B (3) ABC (Revenue = F - 1) Fixed cost = F BC (F - 2) frontier Player 1 Player 2 Picking higher cardinality sets can lead to being undercut. Pick highest revenue among lowest cardinality sets!
General Frontier Descent (first mover game) Descend: Descend lattice in all directions till one reaches a node all of whose descendants all have subtree revenue less than F. Choose: Pick maximum revenue among all lowest cardinality nodes in frontier. Recurse: Remove frontier node and all descendants and then recurse for next player.
Simon versus Nash Satisficing: Make a positive payoff (break even) as long as subsequent players also do (Akin to Simon for strategies) Nash: Do as well as possible assuming subsequent players are also trying to do the same thing. Often hard Approximate Nash: Try and get an approximation to the Nash Equilibrium. Often hard. We can prove that: –Frontier descent is a satisficing algorithm –Frontier descent is polynomial time O(N log N ) versus O(N!)
AB (0) ABC (F-1) Fixed cost F BC (3) A (F + 2) C (1) frontier B (F+ 1) Player 1 Player 2 Player 3 Frontier descent is not guaranteed to find an equilibrium. Better for Player 1 to choose ABC
AB (0) ABC (0) Fixed cost F = 80 BC (0) A (59) C (60) B (60) CD (0) D (59) Frontier descent is a losing strategy for the equal ties game! Sharing can lead to future undercutting Player 1 Player 2Player 3
Summary of Results First Mover and Equal Ties have SNPEs in pure strategies First Mover has a polynomial time satisficing strategy Equal Ties has no satisficing strategy Fixed cost F = 80 A (60) C (60) B (60) D (60) AB (0) BC (0) CD (0)Player 3 Player 2 Player 1 3 cases: Player 1 enters on singletons, doubletons, and ABC: in all cases, A loses money in Equal Ties
EF (1000) AF (1000) CD (1000) DE (1000) BC (1000) AB (1000) F (80)A (80) E (80) D (80) B(80) C (80) Fixed cost F = 1100 Snowflake conjecture: Exists equal tie instances with unbounded revenue but no player enters game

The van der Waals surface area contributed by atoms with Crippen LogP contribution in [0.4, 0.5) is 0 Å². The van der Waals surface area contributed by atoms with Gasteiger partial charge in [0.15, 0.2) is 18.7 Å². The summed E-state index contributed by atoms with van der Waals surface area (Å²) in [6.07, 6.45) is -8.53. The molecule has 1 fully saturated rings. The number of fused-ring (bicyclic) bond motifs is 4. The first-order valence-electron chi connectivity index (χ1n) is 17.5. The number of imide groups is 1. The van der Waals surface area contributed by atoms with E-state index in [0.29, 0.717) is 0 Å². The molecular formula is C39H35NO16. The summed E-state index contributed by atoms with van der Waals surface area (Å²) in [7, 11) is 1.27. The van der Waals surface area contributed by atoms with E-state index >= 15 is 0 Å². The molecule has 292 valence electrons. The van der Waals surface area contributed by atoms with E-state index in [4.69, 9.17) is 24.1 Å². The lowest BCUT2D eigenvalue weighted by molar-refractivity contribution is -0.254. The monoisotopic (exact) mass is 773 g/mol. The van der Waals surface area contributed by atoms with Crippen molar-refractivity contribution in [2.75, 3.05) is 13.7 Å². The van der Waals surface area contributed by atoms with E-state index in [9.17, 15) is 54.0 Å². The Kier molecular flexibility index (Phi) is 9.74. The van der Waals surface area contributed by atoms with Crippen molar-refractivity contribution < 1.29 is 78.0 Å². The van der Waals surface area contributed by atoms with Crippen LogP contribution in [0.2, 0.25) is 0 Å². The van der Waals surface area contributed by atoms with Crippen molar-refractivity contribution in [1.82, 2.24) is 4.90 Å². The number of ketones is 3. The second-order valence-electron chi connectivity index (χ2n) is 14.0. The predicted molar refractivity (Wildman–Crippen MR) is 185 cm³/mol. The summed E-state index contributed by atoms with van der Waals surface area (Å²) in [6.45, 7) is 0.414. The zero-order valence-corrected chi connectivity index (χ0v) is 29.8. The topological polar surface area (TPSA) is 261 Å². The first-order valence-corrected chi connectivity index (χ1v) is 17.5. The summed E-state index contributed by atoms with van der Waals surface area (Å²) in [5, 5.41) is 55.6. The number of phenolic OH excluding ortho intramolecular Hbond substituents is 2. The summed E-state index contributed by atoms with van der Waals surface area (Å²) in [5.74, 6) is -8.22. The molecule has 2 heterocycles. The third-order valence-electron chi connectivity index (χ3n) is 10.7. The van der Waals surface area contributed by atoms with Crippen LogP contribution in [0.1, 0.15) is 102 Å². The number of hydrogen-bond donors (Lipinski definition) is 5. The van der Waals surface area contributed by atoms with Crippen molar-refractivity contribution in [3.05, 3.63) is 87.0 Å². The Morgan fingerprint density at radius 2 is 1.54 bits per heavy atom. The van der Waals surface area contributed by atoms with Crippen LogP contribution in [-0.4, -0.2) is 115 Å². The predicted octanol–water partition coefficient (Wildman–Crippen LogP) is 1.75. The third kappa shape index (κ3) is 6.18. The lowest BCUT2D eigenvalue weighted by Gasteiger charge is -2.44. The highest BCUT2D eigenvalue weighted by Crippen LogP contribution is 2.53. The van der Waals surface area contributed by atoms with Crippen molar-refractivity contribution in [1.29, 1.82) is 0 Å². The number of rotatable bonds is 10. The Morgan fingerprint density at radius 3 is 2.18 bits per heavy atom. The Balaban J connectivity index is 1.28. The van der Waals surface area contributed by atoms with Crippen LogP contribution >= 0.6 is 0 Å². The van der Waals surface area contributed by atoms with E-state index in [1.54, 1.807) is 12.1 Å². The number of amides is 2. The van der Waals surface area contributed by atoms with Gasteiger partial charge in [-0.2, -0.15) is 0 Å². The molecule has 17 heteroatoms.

5: MARKET OPPORTUNITIES?
Tools for aggregators: a market opportunity? Frontier descent suggests that as fixed cost F goes down, more aggregators will enter in more specific niches. A vendor that can reduce the cost of doing business F can open the floodgates... and reap a rich reward. Aggregators today add some original content but mostly a pastiche of other sources. Many either point to source or use “fair use” to show content snippets. It would be a better user experience to legally include the borrowed content. How to do this for small aggregators? We suggest a pay-as-you-go revenue sharing content market to fill this need
Content Provider Content Market Aggregator
Comparison to Ad Markets Similar in philosophy: empowers small players without recourse to lawyers and negotiators. Similar in payment based on clicks except this is true revenue sharing (click -> ad revenue -> content revenue) Different in that one can sell same piece of content to any number of aggregators but ad impressions are limited. So how should prices be set? By competition between content providers. By reverse auctions? New models needed?
Textual Summary (and research questions) Aggregator s: portals long tail of aggregators magazines –Empirical measurements of trends? Model: Location game on lattice with Jaccard distance –Other economic settings? Strategy: For First Mover Games: Frontier Descent –Better poly time algorithms that come closer to an SPNE? Satisficing: Break even as long as other players also do so. –Useful for other games? Content Market: Pay as you go along for small aggregators. –How to set prices? How to search market for content?
AB (0.9M) ABC (0.1M) BC (0.8M) A (0.3M) C (0.3 M) B (0.2 M) Player 1 frontier SPNEsatisficing Pay as you go along content markets
Apparent Contradiction Showed there exists SPNE for equal ties but no satisficing strategy. But Satisficing can be considered a NE with the sign bit of the normal payoff function (positive versus negative only) There is an SPNE for the sign game but this does not imply a satisficing strategy (reverse implication is true) But in examples like 4 nodes A, B, C, D with 60 each and fixed cost = 80, there is an SPNE (Player 1: AB, Player 2: CD) but there is no Satisficing Strategy because subsequent players can deviate from best response as long as they get positive payoffs.